Midcoast Humane is closely following the developments around COVID-19 as it relates to pets and is dedicated to keeping you up to date with the latest facts. Responses to our most Frequently Asked Questions can be seen below.

For more information about how Midcoast Humane is adapting during this crisis, please click here. 

For information on how to adopt an animal from Midcoast Humane, please click here. 

  1. Should I surrender my animal so I don’t get COVID-19?

According to the United States Centers for Disease Control (CDC), “At this time, there is no evidence that animals play a significant role in spreading the virus that causes COVID-19.”   Therefore, we do not feel that it is in the best interest of your companion animal to be surrendered to an animal shelter and subjected to the potential array of diseases and stressors they may encounter there. Please also consider that once you forfeit your rights to an animal by surrendering ownership, the animal cannot be returned to you.


  1. Can I get sick from my animal?

According to the United States Department of Agriculture (USDA), “At this time, there is no evidence to suggest that any animals, including pets or livestock, can spread COVID-19 infection to people.” Please sign up for alerts on government, veterinary, and/or animal welfare websites such as the American Society for the Prevention of Cruelty to Animals (ASPCA) and Humane Society of the United States (HSUS) to stay abreast of current research and recommendations regarding the relationship between COVID-19, animals and humans.


  1. Is it safe to adopt an animal right now?

According to the CDC, “based on the limited information available to date, the risk of animals spreading COVID-19 to people is considered to be low. There is no reason to think that any animals, including shelter pets, play a significant role in spreading the virus that causes COVID-19.” Midcoast Humane has been safely conducting adoptions by appointment only for dogs, cats and small animals since March 30th. If interested in seeing our animals available for adoption, please visit our website at www.midcoasthumane.org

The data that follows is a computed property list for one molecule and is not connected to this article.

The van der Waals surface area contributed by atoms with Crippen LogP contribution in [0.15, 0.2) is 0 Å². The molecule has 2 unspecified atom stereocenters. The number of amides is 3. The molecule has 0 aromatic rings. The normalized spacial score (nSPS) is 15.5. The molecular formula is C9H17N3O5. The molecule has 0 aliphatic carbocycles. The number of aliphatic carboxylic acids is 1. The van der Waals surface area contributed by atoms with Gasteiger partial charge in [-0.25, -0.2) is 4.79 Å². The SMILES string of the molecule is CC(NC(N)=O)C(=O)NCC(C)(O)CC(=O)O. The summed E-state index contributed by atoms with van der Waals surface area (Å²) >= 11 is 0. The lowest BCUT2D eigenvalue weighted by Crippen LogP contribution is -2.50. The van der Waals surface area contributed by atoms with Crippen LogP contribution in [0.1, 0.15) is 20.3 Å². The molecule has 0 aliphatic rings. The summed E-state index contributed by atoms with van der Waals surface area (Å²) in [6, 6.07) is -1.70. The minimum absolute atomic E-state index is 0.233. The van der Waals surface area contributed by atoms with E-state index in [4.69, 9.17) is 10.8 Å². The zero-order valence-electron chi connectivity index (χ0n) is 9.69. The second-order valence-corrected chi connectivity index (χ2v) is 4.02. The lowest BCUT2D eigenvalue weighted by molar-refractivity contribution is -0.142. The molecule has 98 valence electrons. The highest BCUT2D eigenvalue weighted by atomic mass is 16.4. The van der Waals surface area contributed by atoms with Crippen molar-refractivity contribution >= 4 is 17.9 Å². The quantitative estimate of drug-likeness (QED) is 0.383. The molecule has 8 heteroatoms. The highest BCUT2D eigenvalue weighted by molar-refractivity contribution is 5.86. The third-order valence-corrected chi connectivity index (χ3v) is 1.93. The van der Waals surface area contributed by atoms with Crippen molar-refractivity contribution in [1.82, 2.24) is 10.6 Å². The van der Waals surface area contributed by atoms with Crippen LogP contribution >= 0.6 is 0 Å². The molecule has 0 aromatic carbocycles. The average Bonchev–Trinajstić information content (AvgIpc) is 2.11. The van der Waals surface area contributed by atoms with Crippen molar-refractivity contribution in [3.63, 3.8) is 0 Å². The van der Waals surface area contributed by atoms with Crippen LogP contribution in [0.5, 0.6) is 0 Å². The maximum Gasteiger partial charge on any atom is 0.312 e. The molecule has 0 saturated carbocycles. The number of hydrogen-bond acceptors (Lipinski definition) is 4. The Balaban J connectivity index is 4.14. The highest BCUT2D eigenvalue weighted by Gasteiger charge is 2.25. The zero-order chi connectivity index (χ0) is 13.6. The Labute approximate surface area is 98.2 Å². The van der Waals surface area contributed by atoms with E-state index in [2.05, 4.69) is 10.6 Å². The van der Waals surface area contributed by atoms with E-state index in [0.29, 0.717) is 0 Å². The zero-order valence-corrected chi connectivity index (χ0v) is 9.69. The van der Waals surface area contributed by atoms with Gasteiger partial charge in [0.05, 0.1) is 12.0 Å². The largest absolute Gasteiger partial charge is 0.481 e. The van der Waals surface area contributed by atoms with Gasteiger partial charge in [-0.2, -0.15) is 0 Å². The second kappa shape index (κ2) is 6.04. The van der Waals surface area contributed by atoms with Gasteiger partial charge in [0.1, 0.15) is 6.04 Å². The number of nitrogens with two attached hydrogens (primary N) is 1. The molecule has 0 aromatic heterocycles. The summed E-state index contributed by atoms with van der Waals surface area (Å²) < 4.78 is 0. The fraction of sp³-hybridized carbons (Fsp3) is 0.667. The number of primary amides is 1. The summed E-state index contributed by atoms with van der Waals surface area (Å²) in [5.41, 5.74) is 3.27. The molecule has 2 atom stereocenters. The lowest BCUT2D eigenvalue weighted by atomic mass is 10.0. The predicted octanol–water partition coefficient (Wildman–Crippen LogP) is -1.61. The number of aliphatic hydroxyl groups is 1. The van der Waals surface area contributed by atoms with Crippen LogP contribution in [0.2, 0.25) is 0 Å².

1. I have COVID-19 – will you take my pet?

To protect our employees who are urgently needed to care for sick and injured animals in our two shelters, we are not interacting with any members of the public who exhibit symptoms or are flagged on our screening questions. If you are symptomatic, have a confirmed case of COVID-19, or have been near someone who is sick or symptomatic, our staff will not be able to serve you.

The best option for all is to have another member of your household, or a friend or family member, care for your animal(s) while you are sick. A second smart option is to shelter in place with the animal(s). The CDC suggests avoiding contact with your pet, including petting, snuggling, being kissed or licked and sharing food or bedding while either is not feeling well. If you must care for your pet, or be around animals while you are sick, wear a cloth face covering and wash your hands before and after you interact with them. Please note that animals rely on cues from your face and your smells to shape their assessments of you and their environment. Wearing a mask and approaching an animal can be very scary and stressful for them. It is best to have a healthy person, not in need of a mask, interact with your pet(s).

We also recommend practicing safe distancing with your pet(s) for their protection just as you would with any person in your household.


  1. I think my pet has COVID-19 – what should I do?

Coughing and respiratory distress in pets is not typical. You should call your veterinarian, or a veterinary hospital, and see if they would like you to bring your pet in to be seen. There are other issues and viruses that could impact an animal and cause respiratory problems, fatigue and/or other symptoms. The health status of your pet is best determined by a licensed veterinarian.


  1. How can I keep my pet safe from COVID-19?

The CDC recommends taking the following measures:

      • Do not let pets interact with people or other animals outside the household
      • Keep cats indoors when possible to prevent them from interacting with other animals or people
      • Walk dogs on a leash, maintaining at least 6 feet from other people and animals
      • Avoid dog parks or public places where a large number of people and dogs gather.
  1. What can I do to be prepared and protect my pet(s)?

It is a good idea to plan ahead to ensure your pet’s safety by taking the following steps:

      • Make sure that you have enough of your pet’s food and medications on hand, along with extra supplies such as kitty litter and treats, and a crate in case your pet needs to be moved
      • Ensure medications are labeled properly, with documented dosages and administering directions clearly visible so another person can continue to administer them properly if you get sick. Be sure to add any important information such as “take with food” or “hide pill in wet food”
      • Make an advance plan for someone outside of your family, or a boarding facility, to look after your pets should you become ill or hospitalized
      • Keep vaccinations up to date in case boarding is needed (discuss with your vet, especially if you have never boarded your pet before)
      • Ensure that your animal has proper identification in the form of a collar, ID tag and a microchip.

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